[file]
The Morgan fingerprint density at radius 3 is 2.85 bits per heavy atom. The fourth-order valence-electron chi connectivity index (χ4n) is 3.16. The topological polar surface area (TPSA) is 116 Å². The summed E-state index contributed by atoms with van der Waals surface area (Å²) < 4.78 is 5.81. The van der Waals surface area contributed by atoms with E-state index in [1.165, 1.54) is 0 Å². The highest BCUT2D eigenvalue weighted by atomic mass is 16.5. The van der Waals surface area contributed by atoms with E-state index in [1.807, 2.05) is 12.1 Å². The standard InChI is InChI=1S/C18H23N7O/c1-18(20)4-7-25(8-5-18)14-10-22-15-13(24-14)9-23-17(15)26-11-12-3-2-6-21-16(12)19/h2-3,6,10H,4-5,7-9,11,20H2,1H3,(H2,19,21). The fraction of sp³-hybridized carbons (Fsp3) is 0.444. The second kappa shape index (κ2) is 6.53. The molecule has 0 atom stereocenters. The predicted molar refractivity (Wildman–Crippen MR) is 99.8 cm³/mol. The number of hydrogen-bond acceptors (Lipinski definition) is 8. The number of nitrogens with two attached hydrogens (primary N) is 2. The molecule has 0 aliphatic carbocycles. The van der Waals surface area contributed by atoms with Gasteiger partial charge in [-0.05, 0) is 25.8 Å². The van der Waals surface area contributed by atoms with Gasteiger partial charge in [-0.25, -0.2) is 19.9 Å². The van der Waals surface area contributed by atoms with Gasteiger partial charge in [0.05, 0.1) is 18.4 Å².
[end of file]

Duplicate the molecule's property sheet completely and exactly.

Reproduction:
The Morgan fingerprint density at radius 3 is 2.85 bits per heavy atom. The fourth-order valence-electron chi connectivity index (χ4n) is 3.16. The topological polar surface area (TPSA) is 116 Å². The summed E-state index contributed by atoms with van der Waals surface area (Å²) < 4.78 is 5.81. The van der Waals surface area contributed by atoms with E-state index in [1.165, 1.54) is 0 Å². The highest BCUT2D eigenvalue weighted by atomic mass is 16.5. The van der Waals surface area contributed by atoms with E-state index in [1.807, 2.05) is 12.1 Å². The standard InChI is InChI=1S/C18H23N7O/c1-18(20)4-7-25(8-5-18)14-10-22-15-13(24-14)9-23-17(15)26-11-12-3-2-6-21-16(12)19/h2-3,6,10H,4-5,7-9,11,20H2,1H3,(H2,19,21). The fraction of sp³-hybridized carbons (Fsp3) is 0.444. The second kappa shape index (κ2) is 6.53. The molecule has 0 atom stereocenters. The predicted molar refractivity (Wildman–Crippen MR) is 99.8 cm³/mol. The number of hydrogen-bond acceptors (Lipinski definition) is 8. The number of nitrogens with two attached hydrogens (primary N) is 2. The molecule has 0 aliphatic carbocycles. The van der Waals surface area contributed by atoms with Gasteiger partial charge in [-0.05, 0) is 25.8 Å². The van der Waals surface area contributed by atoms with Gasteiger partial charge in [-0.25, -0.2) is 19.9 Å². The van der Waals surface area contributed by atoms with Gasteiger partial charge in [0.05, 0.1) is 18.4 Å².